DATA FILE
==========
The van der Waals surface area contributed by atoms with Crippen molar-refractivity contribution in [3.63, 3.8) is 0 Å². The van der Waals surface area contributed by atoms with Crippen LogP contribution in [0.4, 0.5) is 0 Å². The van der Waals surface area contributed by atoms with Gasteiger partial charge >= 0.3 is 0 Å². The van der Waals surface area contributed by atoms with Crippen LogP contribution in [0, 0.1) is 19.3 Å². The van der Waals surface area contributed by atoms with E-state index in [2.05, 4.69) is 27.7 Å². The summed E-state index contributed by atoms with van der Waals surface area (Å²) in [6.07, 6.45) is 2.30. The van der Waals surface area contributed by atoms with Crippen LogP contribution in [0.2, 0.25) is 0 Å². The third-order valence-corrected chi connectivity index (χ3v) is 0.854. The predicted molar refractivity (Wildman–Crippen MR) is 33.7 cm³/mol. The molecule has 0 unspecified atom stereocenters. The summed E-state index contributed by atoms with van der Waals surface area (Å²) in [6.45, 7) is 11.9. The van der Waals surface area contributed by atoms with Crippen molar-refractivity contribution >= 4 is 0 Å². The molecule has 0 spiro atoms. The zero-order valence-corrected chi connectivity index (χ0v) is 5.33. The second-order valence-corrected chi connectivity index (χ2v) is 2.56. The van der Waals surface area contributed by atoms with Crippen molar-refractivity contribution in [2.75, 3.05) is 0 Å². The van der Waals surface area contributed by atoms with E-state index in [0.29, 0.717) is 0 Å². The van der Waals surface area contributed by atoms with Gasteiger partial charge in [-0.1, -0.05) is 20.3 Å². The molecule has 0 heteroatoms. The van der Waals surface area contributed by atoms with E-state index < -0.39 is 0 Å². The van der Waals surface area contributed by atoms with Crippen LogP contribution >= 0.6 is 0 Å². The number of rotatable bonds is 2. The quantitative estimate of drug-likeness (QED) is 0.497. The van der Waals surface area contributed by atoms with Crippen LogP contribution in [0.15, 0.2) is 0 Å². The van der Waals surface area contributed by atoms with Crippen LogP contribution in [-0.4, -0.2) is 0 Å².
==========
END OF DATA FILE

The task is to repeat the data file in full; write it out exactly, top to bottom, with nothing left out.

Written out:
The van der Waals surface area contributed by atoms with Crippen molar-refractivity contribution in [3.63, 3.8) is 0 Å². The van der Waals surface area contributed by atoms with Crippen LogP contribution in [0.4, 0.5) is 0 Å². The van der Waals surface area contributed by atoms with Gasteiger partial charge >= 0.3 is 0 Å². The van der Waals surface area contributed by atoms with Crippen LogP contribution in [0, 0.1) is 19.3 Å². The van der Waals surface area contributed by atoms with E-state index in [2.05, 4.69) is 27.7 Å². The summed E-state index contributed by atoms with van der Waals surface area (Å²) in [6.07, 6.45) is 2.30. The van der Waals surface area contributed by atoms with Crippen LogP contribution in [0.2, 0.25) is 0 Å². The third-order valence-corrected chi connectivity index (χ3v) is 0.854. The predicted molar refractivity (Wildman–Crippen MR) is 33.7 cm³/mol. The molecule has 0 unspecified atom stereocenters. The summed E-state index contributed by atoms with van der Waals surface area (Å²) in [6.45, 7) is 11.9. The van der Waals surface area contributed by atoms with Crippen molar-refractivity contribution >= 4 is 0 Å². The molecule has 0 spiro atoms. The zero-order valence-corrected chi connectivity index (χ0v) is 5.33. The second-order valence-corrected chi connectivity index (χ2v) is 2.56. The van der Waals surface area contributed by atoms with Crippen molar-refractivity contribution in [2.75, 3.05) is 0 Å². The van der Waals surface area contributed by atoms with E-state index in [0.29, 0.717) is 0 Å². The van der Waals surface area contributed by atoms with Gasteiger partial charge in [-0.1, -0.05) is 20.3 Å². The molecule has 0 heteroatoms. The van der Waals surface area contributed by atoms with E-state index < -0.39 is 0 Å². The van der Waals surface area contributed by atoms with Crippen LogP contribution >= 0.6 is 0 Å². The number of rotatable bonds is 2. The quantitative estimate of drug-likeness (QED) is 0.497. The van der Waals surface area contributed by atoms with Crippen LogP contribution in [0.15, 0.2) is 0 Å². The van der Waals surface area contributed by atoms with Crippen LogP contribution in [-0.4, -0.2) is 0 Å².